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I can give no new reason for opposition to the election of judges by the people. I have therefore contented myself with furnishing you with what I believe to be the best old reason against the election of judges by the people. I trust that it may be of interest to you.

Under the Constitution of 1861, Judges of the Superior Court were appointed by the Governor, and under the Constitution of 1865 they were elected by the people of the circuits.

Again in the Constitution of 1868 it was provided that their selection should be by appointment by the Governor, and under the Constitution of 1877 they were required to be elected by the General Assembly, and by an amendment to the Constitution of 1877; ratified in 1898, judges were required to be elected by the people.

In 6th Book of Plato on the Laws, he says:

“Every one can see that although the work of legislation is a most important matter, yet if a well ordered city super-add to good laws unsuitable officers, there will be no use in having the good laws. Not only are they ridiculous and useless, but the greatest political injury and evil accrues from them. In the first place, you will acknowledge that those who are duly appointed to magisterial power, and their families, should severally give satisfactory proof of what they are from their youth upward until the time of their election.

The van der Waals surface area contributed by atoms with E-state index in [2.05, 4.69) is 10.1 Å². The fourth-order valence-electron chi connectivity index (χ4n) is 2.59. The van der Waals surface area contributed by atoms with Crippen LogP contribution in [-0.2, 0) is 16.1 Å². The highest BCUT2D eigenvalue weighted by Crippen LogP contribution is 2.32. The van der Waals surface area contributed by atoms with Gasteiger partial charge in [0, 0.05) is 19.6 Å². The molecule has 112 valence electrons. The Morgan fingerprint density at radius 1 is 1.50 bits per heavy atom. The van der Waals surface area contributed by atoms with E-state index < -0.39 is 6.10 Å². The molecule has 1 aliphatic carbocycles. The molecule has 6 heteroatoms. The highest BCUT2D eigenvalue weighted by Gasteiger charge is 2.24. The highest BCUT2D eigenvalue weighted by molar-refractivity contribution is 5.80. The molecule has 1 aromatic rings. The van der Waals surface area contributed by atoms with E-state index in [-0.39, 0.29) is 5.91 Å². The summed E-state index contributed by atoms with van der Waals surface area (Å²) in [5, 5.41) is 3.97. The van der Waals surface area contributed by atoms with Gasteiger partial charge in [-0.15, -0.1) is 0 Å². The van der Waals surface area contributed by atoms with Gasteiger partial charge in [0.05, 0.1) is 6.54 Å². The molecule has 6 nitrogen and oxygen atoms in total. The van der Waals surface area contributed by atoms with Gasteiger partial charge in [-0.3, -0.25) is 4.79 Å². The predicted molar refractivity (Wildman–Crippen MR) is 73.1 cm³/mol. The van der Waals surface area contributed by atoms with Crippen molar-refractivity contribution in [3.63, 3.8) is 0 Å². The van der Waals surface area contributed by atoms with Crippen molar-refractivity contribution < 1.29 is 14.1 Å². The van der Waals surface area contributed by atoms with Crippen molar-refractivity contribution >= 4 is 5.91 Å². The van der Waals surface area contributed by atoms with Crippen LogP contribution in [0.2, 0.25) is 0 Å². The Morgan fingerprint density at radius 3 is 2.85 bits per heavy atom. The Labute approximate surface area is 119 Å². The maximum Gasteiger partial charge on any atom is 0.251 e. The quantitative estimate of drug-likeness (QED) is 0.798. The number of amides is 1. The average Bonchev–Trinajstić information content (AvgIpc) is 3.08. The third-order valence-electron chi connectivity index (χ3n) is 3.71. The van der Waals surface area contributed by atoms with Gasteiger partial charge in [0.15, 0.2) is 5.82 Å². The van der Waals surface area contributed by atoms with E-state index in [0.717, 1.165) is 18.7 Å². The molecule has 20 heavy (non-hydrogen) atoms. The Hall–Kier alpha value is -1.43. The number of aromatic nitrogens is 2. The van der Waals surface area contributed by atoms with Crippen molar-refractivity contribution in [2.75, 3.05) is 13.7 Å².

THE QUALIFICATION OF THE ELECTORS. “In the next place, those who are to elect should be trained in habits of law and be well educated that they may have a right judgment and may be able to select or reject men whom they approve or disapprove as they are worthy of either. Now when we consider this, how can we imagine that those who are brought together for the first time, and are strangers to one another and also uneducated, can avoid making mistakes in the choice of magistrates ?


THE EFFECT OF POPULAR ELECTION UPON THE JUDGE. It is the saying of Livy that “It results from the nature of the human mind, that he who addresses the public with a view to his own particular benefit, is studious of rendering himself more generally agreeable than he who has no other object but the advantage of the public".

I repeat, that this is a mild statement of objection to popular election of magistrates, stating the possible reaction of such election upon the officer elected. These are the best reasons for a modern statement of the case that I have been able to discover, and I conceived it the performance of my duty on this occasion to reproduce them. (Applause.)